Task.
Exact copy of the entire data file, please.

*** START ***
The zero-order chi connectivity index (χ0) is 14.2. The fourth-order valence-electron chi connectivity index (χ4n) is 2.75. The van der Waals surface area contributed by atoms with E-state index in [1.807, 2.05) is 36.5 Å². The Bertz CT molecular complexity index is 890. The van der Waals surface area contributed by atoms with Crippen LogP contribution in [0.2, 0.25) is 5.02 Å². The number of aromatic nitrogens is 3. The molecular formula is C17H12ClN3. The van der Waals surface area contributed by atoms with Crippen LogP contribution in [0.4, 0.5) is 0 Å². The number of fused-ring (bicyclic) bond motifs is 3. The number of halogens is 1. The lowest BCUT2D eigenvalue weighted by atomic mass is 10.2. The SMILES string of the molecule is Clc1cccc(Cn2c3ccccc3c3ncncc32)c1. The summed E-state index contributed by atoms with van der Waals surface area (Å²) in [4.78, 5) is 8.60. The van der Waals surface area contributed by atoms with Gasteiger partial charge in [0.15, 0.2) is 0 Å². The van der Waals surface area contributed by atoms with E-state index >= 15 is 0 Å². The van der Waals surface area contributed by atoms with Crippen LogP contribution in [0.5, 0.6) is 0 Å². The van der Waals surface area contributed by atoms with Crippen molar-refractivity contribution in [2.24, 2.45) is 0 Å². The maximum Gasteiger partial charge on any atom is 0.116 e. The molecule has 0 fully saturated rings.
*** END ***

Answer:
The zero-order chi connectivity index (χ0) is 14.2. The fourth-order valence-electron chi connectivity index (χ4n) is 2.75. The van der Waals surface area contributed by atoms with E-state index in [1.807, 2.05) is 36.5 Å². The Bertz CT molecular complexity index is 890. The van der Waals surface area contributed by atoms with Crippen LogP contribution in [0.2, 0.25) is 5.02 Å². The number of aromatic nitrogens is 3. The molecular formula is C17H12ClN3. The van der Waals surface area contributed by atoms with Crippen LogP contribution in [0.4, 0.5) is 0 Å². The number of fused-ring (bicyclic) bond motifs is 3. The number of halogens is 1. The lowest BCUT2D eigenvalue weighted by atomic mass is 10.2. The SMILES string of the molecule is Clc1cccc(Cn2c3ccccc3c3ncncc32)c1. The summed E-state index contributed by atoms with van der Waals surface area (Å²) in [4.78, 5) is 8.60. The van der Waals surface area contributed by atoms with Gasteiger partial charge in [0.15, 0.2) is 0 Å². The van der Waals surface area contributed by atoms with E-state index >= 15 is 0 Å². The van der Waals surface area contributed by atoms with Crippen LogP contribution in [0.5, 0.6) is 0 Å². The van der Waals surface area contributed by atoms with Crippen molar-refractivity contribution in [2.24, 2.45) is 0 Å². The maximum Gasteiger partial charge on any atom is 0.116 e. The molecule has 0 fully saturated rings.